‘Hidden’ study reveals devastating effects of puberty blockers

The NHS’s only specialised gender clinic for children has been accused of hiding bad results about its use of experimental puberty blockers on teenagers.

The Tavistock clinic claimed the effects of the drugs are “reversible” and that the results “have been positive”.

Yet the clinic’s own unpublished study revealed that the treatment actually could have devastating outcomes.

Drug trial

In 2010, Tavistock and Portman NHS Trust’s Gender Identity Development Service (GIDS) launched its trial of puberty blockers for young teenagers with gender dysphoria.

Dr Polly Carmichael, Director of GIDS, claimed in 2014: “Now we’ve done the study and the results thus far have been positive”.

Subsequently the Trust doled out puberty blockers to over a thousand teens – including hundreds under the age of 14 – on the basis of the study.

No positive impact

Dr Michael Biggs, an associate professor at Oxford University’s Department of Sociology, said the clinic had failed to open the results of the study to scientists, and that the drugs have not been certified as safe or effective by the manufacturers or by the National Institute for Clinical Excellence.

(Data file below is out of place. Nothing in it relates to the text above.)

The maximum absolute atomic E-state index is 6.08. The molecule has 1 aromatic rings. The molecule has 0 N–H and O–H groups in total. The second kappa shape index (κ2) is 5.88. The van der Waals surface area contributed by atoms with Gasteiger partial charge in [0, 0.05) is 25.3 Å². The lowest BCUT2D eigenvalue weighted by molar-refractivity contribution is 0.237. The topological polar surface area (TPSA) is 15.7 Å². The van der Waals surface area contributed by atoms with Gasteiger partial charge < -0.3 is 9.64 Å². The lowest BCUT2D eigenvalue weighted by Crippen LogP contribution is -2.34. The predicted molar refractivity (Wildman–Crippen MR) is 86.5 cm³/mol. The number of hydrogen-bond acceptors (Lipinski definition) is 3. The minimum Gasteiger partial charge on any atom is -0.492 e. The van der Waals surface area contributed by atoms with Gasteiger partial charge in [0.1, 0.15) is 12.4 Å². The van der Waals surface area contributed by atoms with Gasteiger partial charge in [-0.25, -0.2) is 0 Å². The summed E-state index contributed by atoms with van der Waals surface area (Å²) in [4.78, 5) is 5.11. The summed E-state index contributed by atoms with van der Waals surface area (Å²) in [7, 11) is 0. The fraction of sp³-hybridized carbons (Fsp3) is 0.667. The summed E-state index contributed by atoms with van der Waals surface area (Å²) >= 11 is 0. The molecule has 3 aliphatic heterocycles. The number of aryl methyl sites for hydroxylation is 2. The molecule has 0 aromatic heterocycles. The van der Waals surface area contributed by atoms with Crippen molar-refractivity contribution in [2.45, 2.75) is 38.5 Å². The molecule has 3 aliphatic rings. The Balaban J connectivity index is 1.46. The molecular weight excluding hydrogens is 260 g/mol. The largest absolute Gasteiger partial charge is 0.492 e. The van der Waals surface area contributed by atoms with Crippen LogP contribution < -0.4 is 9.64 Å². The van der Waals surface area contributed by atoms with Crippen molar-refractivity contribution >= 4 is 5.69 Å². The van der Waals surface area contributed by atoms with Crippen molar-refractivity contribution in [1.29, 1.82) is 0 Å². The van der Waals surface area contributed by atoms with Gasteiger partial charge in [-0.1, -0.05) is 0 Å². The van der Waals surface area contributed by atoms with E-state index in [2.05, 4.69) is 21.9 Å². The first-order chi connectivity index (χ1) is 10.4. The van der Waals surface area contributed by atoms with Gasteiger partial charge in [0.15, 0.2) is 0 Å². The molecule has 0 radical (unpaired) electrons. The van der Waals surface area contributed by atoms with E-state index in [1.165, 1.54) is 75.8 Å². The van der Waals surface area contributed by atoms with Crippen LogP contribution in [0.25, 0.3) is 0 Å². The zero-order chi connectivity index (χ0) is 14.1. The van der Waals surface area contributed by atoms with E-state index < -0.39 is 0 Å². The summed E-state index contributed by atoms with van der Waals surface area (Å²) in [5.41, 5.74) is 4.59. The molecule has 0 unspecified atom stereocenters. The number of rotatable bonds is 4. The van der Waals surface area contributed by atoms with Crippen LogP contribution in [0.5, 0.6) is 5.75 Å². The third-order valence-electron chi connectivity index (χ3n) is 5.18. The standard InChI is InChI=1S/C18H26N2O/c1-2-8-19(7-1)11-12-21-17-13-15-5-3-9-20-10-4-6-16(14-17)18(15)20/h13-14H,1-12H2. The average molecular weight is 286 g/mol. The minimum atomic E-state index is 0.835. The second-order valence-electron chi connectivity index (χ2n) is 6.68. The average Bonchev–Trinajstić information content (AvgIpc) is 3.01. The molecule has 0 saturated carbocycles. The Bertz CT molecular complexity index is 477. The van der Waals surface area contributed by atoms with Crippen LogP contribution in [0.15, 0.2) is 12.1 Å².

The study actually showed that after a year of using the drugs there was “a significant increase” in the number of adolescents who said they “deliberately try to hurt or kill themselves”.

Parents also reported “a significant increase in behavioural and emotional problems” and “a significant decrease in physical wellbeing” in girls.

There was no positive impact on “the experience of gender dysphoria”.

Irreversible

Dr Biggs said: “Puberty blockers exacerbated gender dysphoria. Yet the study has been used to justify rolling out this drug regime to several hundred children aged under 16.”

The NHS Health Research Authority revealed that the study itself concluded: “It is not clear what the long-term effects of early suppression may be on bone development, height, sex organ development and body shape and their reversibility if treatment is stopped during pubertal development.”

Dr Carmichael has since admitted: “Nothing is completely reversible.”

It was also revealed that the Tavistock clinic came under great pressure from trans activist groups such as Mermaids, who had opposed the clinic’s initial caution.

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